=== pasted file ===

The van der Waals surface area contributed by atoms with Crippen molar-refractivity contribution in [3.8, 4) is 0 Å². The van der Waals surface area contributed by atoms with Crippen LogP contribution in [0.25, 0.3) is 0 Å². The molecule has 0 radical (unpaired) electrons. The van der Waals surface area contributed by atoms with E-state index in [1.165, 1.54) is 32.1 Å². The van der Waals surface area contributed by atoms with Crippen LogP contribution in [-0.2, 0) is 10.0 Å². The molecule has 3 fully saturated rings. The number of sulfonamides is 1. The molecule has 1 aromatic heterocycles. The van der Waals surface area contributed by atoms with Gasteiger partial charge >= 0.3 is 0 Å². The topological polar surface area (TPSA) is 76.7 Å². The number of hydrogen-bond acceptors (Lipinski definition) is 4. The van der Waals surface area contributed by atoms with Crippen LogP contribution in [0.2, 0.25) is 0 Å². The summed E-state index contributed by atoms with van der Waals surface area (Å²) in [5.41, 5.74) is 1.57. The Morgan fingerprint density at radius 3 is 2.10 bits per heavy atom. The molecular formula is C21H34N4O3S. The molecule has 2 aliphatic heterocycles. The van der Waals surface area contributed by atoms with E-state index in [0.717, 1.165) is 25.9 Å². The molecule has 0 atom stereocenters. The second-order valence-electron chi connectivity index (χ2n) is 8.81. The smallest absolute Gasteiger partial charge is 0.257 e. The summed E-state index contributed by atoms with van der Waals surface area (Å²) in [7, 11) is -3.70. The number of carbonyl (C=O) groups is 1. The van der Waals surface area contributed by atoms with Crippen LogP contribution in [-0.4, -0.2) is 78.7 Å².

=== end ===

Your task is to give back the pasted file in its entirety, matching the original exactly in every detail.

The van der Waals surface area contributed by atoms with Crippen molar-refractivity contribution in [3.8, 4) is 0 Å². The van der Waals surface area contributed by atoms with Crippen LogP contribution in [0.25, 0.3) is 0 Å². The molecule has 0 radical (unpaired) electrons. The van der Waals surface area contributed by atoms with E-state index in [1.165, 1.54) is 32.1 Å². The van der Waals surface area contributed by atoms with Crippen LogP contribution in [-0.2, 0) is 10.0 Å². The molecule has 3 fully saturated rings. The number of sulfonamides is 1. The molecule has 1 aromatic heterocycles. The van der Waals surface area contributed by atoms with Gasteiger partial charge >= 0.3 is 0 Å². The topological polar surface area (TPSA) is 76.7 Å². The number of hydrogen-bond acceptors (Lipinski definition) is 4. The van der Waals surface area contributed by atoms with Crippen LogP contribution in [0.2, 0.25) is 0 Å². The summed E-state index contributed by atoms with van der Waals surface area (Å²) in [5.41, 5.74) is 1.57. The Morgan fingerprint density at radius 3 is 2.10 bits per heavy atom. The molecular formula is C21H34N4O3S. The molecule has 2 aliphatic heterocycles. The van der Waals surface area contributed by atoms with E-state index in [0.717, 1.165) is 25.9 Å². The molecule has 0 atom stereocenters. The second-order valence-electron chi connectivity index (χ2n) is 8.81. The smallest absolute Gasteiger partial charge is 0.257 e. The summed E-state index contributed by atoms with van der Waals surface area (Å²) in [7, 11) is -3.70. The number of carbonyl (C=O) groups is 1. The van der Waals surface area contributed by atoms with Crippen LogP contribution in [-0.4, -0.2) is 78.7 Å².